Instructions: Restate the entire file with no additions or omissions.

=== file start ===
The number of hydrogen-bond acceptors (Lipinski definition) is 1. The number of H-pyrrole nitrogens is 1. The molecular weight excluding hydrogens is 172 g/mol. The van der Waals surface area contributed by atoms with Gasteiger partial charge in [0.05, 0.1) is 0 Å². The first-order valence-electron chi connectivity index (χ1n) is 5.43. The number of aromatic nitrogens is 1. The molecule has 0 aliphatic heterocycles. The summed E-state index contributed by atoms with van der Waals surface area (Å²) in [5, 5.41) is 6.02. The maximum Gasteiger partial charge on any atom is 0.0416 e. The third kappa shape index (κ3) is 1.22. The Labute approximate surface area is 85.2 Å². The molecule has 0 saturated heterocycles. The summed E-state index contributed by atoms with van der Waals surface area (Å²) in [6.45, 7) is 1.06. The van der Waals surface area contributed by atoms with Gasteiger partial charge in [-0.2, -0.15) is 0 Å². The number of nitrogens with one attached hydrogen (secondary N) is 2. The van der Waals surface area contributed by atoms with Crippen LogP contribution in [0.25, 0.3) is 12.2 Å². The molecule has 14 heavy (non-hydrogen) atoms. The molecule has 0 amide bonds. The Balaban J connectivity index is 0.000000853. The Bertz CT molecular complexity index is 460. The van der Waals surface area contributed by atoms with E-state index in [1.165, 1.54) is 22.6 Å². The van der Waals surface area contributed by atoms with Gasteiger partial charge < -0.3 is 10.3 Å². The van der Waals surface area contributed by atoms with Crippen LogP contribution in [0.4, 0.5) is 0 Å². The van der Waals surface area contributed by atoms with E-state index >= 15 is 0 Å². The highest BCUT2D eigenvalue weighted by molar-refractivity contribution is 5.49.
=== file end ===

The number of hydrogen-bond acceptors (Lipinski definition) is 1. The number of H-pyrrole nitrogens is 1. The molecular weight excluding hydrogens is 172 g/mol. The van der Waals surface area contributed by atoms with Gasteiger partial charge in [0.05, 0.1) is 0 Å². The first-order valence-electron chi connectivity index (χ1n) is 5.43. The number of aromatic nitrogens is 1. The molecule has 0 aliphatic heterocycles. The summed E-state index contributed by atoms with van der Waals surface area (Å²) in [5, 5.41) is 6.02. The maximum Gasteiger partial charge on any atom is 0.0416 e. The third kappa shape index (κ3) is 1.22. The Labute approximate surface area is 85.2 Å². The molecule has 0 saturated heterocycles. The summed E-state index contributed by atoms with van der Waals surface area (Å²) in [6.45, 7) is 1.06. The van der Waals surface area contributed by atoms with Gasteiger partial charge in [-0.2, -0.15) is 0 Å². The number of nitrogens with one attached hydrogen (secondary N) is 2. The van der Waals surface area contributed by atoms with Crippen LogP contribution in [0.25, 0.3) is 12.2 Å². The molecule has 14 heavy (non-hydrogen) atoms. The molecule has 0 amide bonds. The Balaban J connectivity index is 0.000000853. The Bertz CT molecular complexity index is 460. The van der Waals surface area contributed by atoms with E-state index in [1.165, 1.54) is 22.6 Å². The van der Waals surface area contributed by atoms with Gasteiger partial charge < -0.3 is 10.3 Å². The van der Waals surface area contributed by atoms with Crippen LogP contribution in [0.4, 0.5) is 0 Å². The van der Waals surface area contributed by atoms with E-state index >= 15 is 0 Å². The highest BCUT2D eigenvalue weighted by molar-refractivity contribution is 5.49.